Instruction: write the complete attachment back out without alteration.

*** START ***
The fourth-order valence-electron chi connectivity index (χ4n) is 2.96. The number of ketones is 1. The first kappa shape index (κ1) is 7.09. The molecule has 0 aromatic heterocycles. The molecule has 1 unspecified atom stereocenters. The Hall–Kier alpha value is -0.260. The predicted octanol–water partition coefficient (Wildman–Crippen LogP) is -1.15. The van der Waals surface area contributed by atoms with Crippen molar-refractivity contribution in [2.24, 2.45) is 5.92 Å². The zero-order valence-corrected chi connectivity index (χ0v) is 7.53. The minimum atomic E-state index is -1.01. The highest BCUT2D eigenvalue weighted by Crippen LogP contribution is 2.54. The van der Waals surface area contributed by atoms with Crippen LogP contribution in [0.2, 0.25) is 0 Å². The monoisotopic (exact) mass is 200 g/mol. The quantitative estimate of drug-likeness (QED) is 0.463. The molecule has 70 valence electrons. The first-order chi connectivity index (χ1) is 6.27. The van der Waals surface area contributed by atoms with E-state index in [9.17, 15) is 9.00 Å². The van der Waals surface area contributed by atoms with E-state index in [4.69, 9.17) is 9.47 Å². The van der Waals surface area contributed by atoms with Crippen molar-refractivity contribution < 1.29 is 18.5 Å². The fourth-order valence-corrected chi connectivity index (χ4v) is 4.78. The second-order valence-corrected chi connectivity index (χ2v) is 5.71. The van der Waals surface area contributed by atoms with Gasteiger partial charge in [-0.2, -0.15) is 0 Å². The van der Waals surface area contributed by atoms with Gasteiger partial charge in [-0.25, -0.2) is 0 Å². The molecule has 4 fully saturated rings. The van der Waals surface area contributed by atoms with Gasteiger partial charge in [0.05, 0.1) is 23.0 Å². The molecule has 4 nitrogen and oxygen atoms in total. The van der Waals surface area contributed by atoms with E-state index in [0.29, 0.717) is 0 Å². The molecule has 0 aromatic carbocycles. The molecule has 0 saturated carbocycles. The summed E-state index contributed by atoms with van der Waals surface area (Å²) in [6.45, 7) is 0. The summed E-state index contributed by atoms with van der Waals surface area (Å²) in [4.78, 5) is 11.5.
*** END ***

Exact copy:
The fourth-order valence-electron chi connectivity index (χ4n) is 2.96. The number of ketones is 1. The first kappa shape index (κ1) is 7.09. The molecule has 0 aromatic heterocycles. The molecule has 1 unspecified atom stereocenters. The Hall–Kier alpha value is -0.260. The predicted octanol–water partition coefficient (Wildman–Crippen LogP) is -1.15. The van der Waals surface area contributed by atoms with Crippen molar-refractivity contribution in [2.24, 2.45) is 5.92 Å². The zero-order valence-corrected chi connectivity index (χ0v) is 7.53. The minimum atomic E-state index is -1.01. The highest BCUT2D eigenvalue weighted by Crippen LogP contribution is 2.54. The van der Waals surface area contributed by atoms with Crippen LogP contribution in [0.2, 0.25) is 0 Å². The monoisotopic (exact) mass is 200 g/mol. The quantitative estimate of drug-likeness (QED) is 0.463. The molecule has 70 valence electrons. The first-order chi connectivity index (χ1) is 6.27. The van der Waals surface area contributed by atoms with E-state index in [9.17, 15) is 9.00 Å². The van der Waals surface area contributed by atoms with E-state index in [4.69, 9.17) is 9.47 Å². The van der Waals surface area contributed by atoms with Crippen molar-refractivity contribution < 1.29 is 18.5 Å². The fourth-order valence-corrected chi connectivity index (χ4v) is 4.78. The second-order valence-corrected chi connectivity index (χ2v) is 5.71. The van der Waals surface area contributed by atoms with Gasteiger partial charge in [-0.2, -0.15) is 0 Å². The van der Waals surface area contributed by atoms with Gasteiger partial charge in [-0.25, -0.2) is 0 Å². The molecule has 4 fully saturated rings. The van der Waals surface area contributed by atoms with Gasteiger partial charge in [0.05, 0.1) is 23.0 Å². The molecule has 4 nitrogen and oxygen atoms in total. The van der Waals surface area contributed by atoms with E-state index in [0.29, 0.717) is 0 Å². The molecule has 0 aromatic carbocycles. The molecule has 0 saturated carbocycles. The summed E-state index contributed by atoms with van der Waals surface area (Å²) in [6.45, 7) is 0. The summed E-state index contributed by atoms with van der Waals surface area (Å²) in [4.78, 5) is 11.5.